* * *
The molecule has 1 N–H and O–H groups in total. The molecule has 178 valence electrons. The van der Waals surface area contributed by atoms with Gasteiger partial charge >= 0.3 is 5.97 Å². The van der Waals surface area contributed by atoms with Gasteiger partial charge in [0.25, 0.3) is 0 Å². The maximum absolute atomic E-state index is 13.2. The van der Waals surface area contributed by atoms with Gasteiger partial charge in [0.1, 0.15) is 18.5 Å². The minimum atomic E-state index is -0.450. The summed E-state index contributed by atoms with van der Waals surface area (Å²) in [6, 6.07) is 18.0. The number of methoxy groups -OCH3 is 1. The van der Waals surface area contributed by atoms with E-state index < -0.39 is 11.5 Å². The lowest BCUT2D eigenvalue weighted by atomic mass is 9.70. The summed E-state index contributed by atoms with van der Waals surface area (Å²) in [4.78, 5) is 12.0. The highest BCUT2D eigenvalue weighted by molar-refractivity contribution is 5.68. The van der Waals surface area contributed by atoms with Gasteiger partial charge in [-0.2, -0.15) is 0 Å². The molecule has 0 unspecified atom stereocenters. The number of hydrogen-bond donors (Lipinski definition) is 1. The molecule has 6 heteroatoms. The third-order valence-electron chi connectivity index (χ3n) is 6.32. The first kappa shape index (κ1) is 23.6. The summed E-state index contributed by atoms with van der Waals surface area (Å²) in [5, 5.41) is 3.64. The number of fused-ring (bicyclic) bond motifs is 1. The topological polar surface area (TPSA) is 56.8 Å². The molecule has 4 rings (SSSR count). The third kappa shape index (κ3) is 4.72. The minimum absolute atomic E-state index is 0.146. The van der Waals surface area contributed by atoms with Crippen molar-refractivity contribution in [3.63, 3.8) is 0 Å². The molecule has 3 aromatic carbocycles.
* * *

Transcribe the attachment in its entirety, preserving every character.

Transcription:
The molecule has 1 N–H and O–H groups in total. The molecule has 178 valence electrons. The van der Waals surface area contributed by atoms with Gasteiger partial charge >= 0.3 is 5.97 Å². The van der Waals surface area contributed by atoms with Gasteiger partial charge in [0.25, 0.3) is 0 Å². The maximum absolute atomic E-state index is 13.2. The van der Waals surface area contributed by atoms with Gasteiger partial charge in [0.1, 0.15) is 18.5 Å². The minimum atomic E-state index is -0.450. The summed E-state index contributed by atoms with van der Waals surface area (Å²) in [6, 6.07) is 18.0. The number of methoxy groups -OCH3 is 1. The van der Waals surface area contributed by atoms with E-state index < -0.39 is 11.5 Å². The lowest BCUT2D eigenvalue weighted by atomic mass is 9.70. The summed E-state index contributed by atoms with van der Waals surface area (Å²) in [4.78, 5) is 12.0. The highest BCUT2D eigenvalue weighted by molar-refractivity contribution is 5.68. The van der Waals surface area contributed by atoms with Gasteiger partial charge in [-0.2, -0.15) is 0 Å². The molecule has 0 unspecified atom stereocenters. The number of hydrogen-bond donors (Lipinski definition) is 1. The molecule has 6 heteroatoms. The third-order valence-electron chi connectivity index (χ3n) is 6.32. The first kappa shape index (κ1) is 23.6. The summed E-state index contributed by atoms with van der Waals surface area (Å²) in [5, 5.41) is 3.64. The number of fused-ring (bicyclic) bond motifs is 1. The topological polar surface area (TPSA) is 56.8 Å². The molecule has 4 rings (SSSR count). The third kappa shape index (κ3) is 4.72. The minimum absolute atomic E-state index is 0.146. The van der Waals surface area contributed by atoms with Crippen molar-refractivity contribution in [3.63, 3.8) is 0 Å². The molecule has 3 aromatic carbocycles.